Are you the proud owner of a brand-new Retractable Awning installed by Atlantic Awning? Maybe you are considering purchasing one? Here is some helpful information . . .
Let’s start with the type of retractable that we are talking about here. There are actually retractable window awnings, retractable roof awnings, and your basic retractable lateral arm awnings that are frequently used on decks and patios. We are talking about the last one here.
Retractable Lateral Arm Awnings are so named because the spring-loaded arms extend and retract laterally – or somewhat parallel to the ground. Somewhere in the early ’90s, these awnings became so prevalent in the awning industry that they started to be called simply: “retractable” or “retractable awnings” even though there are many different types of awnings that have the ability to be retracted by any means. For simplicity’s sake, we will be calling lateral arm retractable awnings “retractable” throughout the rest of this article.
MODES OF OPERATION – Manual vs Motorized
Many people choose to have a manually operated retractable, while others go for a motor. Why is that? And what are the pros and cons of each?
Motors: No fuss, no muss, just press a button and your awning goes out. Press another button your awning comes in. Years ago, having a motorized retractable meant that the customer would also have to hire an electrician to hardwire the motor to a switch – usually interior. That would happen after the installation, and then our installers would have to come back to set the inner and outer limits of the unit after the electrician was done powering it up (limits to be discussed later on).
While the hardwired option is still available, we have found that having an RTS motor (one that can be operated by a remote) is so much better. With an RTS motor, all you have to do it plug it in, and within minutes our installers can get the remote and the motor “talking” so that they can set the limits and be done without having to schedule another trip. One and done.
Also – only with an RTS motor can you also get a wind sensor for your awning. It is actually a motion sensor. If it senses that your front bar is moving too much (because of the wind) it will automatically pull your awning in to protect it from damage.
Atlantic Awning always sells Manual Override motors on our retractable for the customer’s protection. If a motorized retractable is in the out position, and the power should go out for some reason, the awning can still be retracted via a hand crank with a manual override motor. It is extremely important to protect the awning from damage in case there is a storm, and you need to get your awning in. A hand crank is provided with every manual override motor.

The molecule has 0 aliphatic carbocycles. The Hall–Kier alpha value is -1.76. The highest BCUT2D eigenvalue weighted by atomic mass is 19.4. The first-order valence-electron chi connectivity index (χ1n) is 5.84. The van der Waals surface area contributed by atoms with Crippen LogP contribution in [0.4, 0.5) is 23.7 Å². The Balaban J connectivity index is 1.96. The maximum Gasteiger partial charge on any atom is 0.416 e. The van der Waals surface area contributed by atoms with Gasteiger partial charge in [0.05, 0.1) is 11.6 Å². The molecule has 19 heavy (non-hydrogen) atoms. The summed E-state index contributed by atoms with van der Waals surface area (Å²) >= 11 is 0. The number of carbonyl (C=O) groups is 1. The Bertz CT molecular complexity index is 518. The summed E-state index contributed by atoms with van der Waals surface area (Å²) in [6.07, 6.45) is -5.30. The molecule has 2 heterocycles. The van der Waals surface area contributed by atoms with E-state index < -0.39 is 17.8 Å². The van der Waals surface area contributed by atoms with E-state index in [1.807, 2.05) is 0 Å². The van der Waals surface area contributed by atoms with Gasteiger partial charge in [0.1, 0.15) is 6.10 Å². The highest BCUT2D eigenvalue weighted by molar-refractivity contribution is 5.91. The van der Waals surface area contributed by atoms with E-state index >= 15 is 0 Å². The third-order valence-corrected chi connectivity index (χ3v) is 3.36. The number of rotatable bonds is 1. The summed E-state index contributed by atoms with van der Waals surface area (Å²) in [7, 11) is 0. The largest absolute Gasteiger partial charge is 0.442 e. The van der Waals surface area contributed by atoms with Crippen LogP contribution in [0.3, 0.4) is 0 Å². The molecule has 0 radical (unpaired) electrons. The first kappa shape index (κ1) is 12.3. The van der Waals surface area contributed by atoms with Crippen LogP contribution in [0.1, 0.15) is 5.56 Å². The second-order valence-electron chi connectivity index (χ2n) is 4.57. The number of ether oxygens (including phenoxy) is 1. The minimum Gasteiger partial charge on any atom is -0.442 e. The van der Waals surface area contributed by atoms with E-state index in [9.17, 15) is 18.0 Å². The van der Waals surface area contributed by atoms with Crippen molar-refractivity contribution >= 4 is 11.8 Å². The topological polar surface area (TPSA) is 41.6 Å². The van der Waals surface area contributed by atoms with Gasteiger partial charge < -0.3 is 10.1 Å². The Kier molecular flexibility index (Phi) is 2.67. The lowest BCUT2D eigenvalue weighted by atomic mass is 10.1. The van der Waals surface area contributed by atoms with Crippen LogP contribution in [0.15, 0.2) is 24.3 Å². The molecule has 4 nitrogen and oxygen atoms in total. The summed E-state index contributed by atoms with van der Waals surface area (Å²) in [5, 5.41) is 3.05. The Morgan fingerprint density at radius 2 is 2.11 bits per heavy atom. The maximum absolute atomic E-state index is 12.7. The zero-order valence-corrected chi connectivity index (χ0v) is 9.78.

Manual Gears: Having a manual gear retractable is a great way to go too! These days, cranking up your awning is a breeze. We make sure that we get you a crank handle that is a good length for you and a specific height of your awning for ease of use. We usually recommend a motor once the awning is 20 feet wide depending on the projection because it can get a bit tedious with a hand crank for something of that size. The gear ratios are set for whatever size the awning is for optimal ease of operation. Gear Ratio = how many times the crank handle needs to turn for one full rotation of the roller tube.
Note: Retractable awnings can be let in or out, and cranked in or out at any increment you desire. Our installers set the inner and outer limits on motorized retractable so that it always stops at those predetermined limits to protect the awning and the motor. So – the awning can be stopped and started anywhere between those limits. A manual gear retractable can be rolled in and out to anywhere desired, but it should not be rolled out past where the fabric starts to get loose. If that happens, bring it back in until the fabric is taut.
A retractable awning hood is an extruded aluminum covering that usually matches the frame and goes over the top of a retractable to protect it from the elements. Many retractable get installed under overhangs and do not require protective hoods.
Our installers set at least a 5-degree pitch on retractable, but often up to a 15-degree pitch or more is used. The greater the pitch, the better the wind resistance and the more sun coverage. The specific measurements and architectural features of a building help us to determine exactly how high to put the awning and what to set the pitch at. Usually, the bottom of the front bar is 7ft from the ground, deck, or patio. When Atlantic Awning installs a retractable awning, our installers will set the pitch on the awning before they leave based on their professional expertise, and the customer’s input. Sometimes people may have a view they do not want to be obstructed, so they have the pitch set higher. Sometimes people want a little more privacy, so they have it set lower, and so on. More information about retractable Awnings maintenance.